The Misalignment Problem: CDS Faculty Fellow Sarah Shugars on Social Media Stance vs. Public Opinion Surveys
CDS Faculty Fellow Sarah Shugars, alongside their colleagues, recently published a paper “(Mis)alignment Between Stance Expressed in Social Media Data and Public Opinion Surveys,” describing the misalignment between a person’s stance on social media and their stance as measured by public opinion polls.
Their goal with the research was to answer two questions: 1) when do annotators (people who categorize data) agree with each other on a particular categorization for a stance and 2) how well does human behavior map to other ways of inferring a person’s attitude (i.e., surveys)?
From here, they looked at four different stances, which included Donald Trump, COVID-related lockdowns, face masks, and COVID 19 vaccinations. Using these four topics, they collected survey information accordingly and extracted data from each individual’s Twitter, using annotators to guide the categorization of tweets.
For the first question, they found that the level of confidence for each annotation impacted annotator agreement. If one annotator felt very confident in their categorization, the others were sure to be more or less on the same level of confidence. However, this agreement did seem to fall off when annotators were less sure of themselves.
They then answer the following question — how accurate is the mapping of the annotated data from Twitter to the survey results? Well, it’s complicated. If a survey response was listed as not neutral, the annotators were often able to match the survey data. However, there seemed to be a disconnect between specific topics (i.e., mask mandate, vaccinations); this may have been due to a change in opinion or the possibility of adhering to social norms on social media.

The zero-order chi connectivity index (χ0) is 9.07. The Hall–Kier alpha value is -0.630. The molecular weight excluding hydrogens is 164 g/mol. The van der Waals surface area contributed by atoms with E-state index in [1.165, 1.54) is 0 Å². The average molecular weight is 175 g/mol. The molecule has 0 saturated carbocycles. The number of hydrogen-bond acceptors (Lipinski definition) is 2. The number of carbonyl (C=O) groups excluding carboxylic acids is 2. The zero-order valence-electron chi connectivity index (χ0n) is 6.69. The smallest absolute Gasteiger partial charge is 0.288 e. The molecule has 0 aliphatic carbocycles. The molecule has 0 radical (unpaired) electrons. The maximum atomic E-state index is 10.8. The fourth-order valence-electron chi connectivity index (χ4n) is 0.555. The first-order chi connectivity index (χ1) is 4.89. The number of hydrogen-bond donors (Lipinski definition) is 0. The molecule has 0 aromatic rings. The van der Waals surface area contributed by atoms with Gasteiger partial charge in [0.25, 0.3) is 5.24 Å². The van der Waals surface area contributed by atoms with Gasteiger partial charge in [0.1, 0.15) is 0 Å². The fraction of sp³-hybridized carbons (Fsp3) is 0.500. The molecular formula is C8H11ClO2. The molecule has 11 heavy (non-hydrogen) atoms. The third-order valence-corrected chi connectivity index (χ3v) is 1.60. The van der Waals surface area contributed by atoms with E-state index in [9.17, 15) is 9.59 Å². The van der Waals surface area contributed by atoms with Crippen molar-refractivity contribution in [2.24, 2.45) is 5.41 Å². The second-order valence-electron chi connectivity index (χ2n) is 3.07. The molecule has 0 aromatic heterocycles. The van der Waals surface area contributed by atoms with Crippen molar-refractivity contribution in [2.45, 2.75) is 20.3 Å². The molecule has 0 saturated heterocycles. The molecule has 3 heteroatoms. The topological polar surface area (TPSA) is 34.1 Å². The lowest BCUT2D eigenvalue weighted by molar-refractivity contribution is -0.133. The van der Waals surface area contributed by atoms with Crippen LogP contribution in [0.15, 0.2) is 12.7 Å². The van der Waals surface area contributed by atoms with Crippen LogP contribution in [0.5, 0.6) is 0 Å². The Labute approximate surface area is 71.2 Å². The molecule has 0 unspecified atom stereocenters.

Ultimately, their work concludes that stance detection can often be unreliable and does not capture the same data that public opinion polling might. The difference between the external perception that social media invites and an individual’s internal perception when answering the questions themselves plays a huge role. Keeping this in mind, this suggests some exciting interactions with this kind of data.
They will be presenting their paper at the Empirical Methods of Natural Language Processing Conference this year, one of the primary impact conferences in the research field of NLP. For further details, read the paper, coauthored with Kenneth Joseph, Ryan Gallagher, Jon Green, Alexi Quintana Mathé, Zijian An, and David Lazer, on arxiv.org.
About Sarah Shugars: They are a computational political scientist studying American political behavior and developing new methods in natural language processing, network analysis, and machine learning.
Currently, they are a CDS Moore-Sloan Faculty Fellow at NYU’s Center for Data Science (CDS) and a Research Fellow at George Washington University’s School of Media & Public Affairs. Their research focuses on how people express their political views, reason about political issues, and engage with others around matters of common concern. They received their Ph.D. from Northeastern’s Network Science program in Spring 2020.
By Keerthana Manivasakan